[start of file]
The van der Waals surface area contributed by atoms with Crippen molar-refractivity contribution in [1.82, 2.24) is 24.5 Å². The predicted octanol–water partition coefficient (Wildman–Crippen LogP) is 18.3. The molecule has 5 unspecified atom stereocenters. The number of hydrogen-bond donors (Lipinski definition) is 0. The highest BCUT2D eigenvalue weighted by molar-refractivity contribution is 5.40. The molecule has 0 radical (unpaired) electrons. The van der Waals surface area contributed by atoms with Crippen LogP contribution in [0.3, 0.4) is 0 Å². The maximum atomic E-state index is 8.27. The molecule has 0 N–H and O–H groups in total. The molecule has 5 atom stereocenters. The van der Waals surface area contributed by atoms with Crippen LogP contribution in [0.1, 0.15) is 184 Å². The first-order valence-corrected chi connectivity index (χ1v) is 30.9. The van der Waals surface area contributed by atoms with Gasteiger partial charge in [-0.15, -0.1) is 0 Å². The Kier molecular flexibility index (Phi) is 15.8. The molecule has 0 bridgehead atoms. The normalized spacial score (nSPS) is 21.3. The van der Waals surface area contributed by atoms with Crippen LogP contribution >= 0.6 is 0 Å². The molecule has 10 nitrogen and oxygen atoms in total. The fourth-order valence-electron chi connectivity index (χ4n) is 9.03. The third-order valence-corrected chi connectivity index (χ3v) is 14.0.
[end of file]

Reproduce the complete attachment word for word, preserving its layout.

The van der Waals surface area contributed by atoms with Crippen molar-refractivity contribution in [1.82, 2.24) is 24.5 Å². The predicted octanol–water partition coefficient (Wildman–Crippen LogP) is 18.3. The molecule has 5 unspecified atom stereocenters. The number of hydrogen-bond donors (Lipinski definition) is 0. The highest BCUT2D eigenvalue weighted by molar-refractivity contribution is 5.40. The molecule has 0 radical (unpaired) electrons. The van der Waals surface area contributed by atoms with Crippen LogP contribution in [0.3, 0.4) is 0 Å². The maximum atomic E-state index is 8.27. The molecule has 0 N–H and O–H groups in total. The molecule has 5 atom stereocenters. The van der Waals surface area contributed by atoms with Crippen LogP contribution in [0.1, 0.15) is 184 Å². The first-order valence-corrected chi connectivity index (χ1v) is 30.9. The van der Waals surface area contributed by atoms with Gasteiger partial charge in [-0.15, -0.1) is 0 Å². The Kier molecular flexibility index (Phi) is 15.8. The molecule has 0 bridgehead atoms. The normalized spacial score (nSPS) is 21.3. The van der Waals surface area contributed by atoms with Crippen LogP contribution >= 0.6 is 0 Å². The molecule has 10 nitrogen and oxygen atoms in total. The fourth-order valence-electron chi connectivity index (χ4n) is 9.03. The third-order valence-corrected chi connectivity index (χ3v) is 14.0.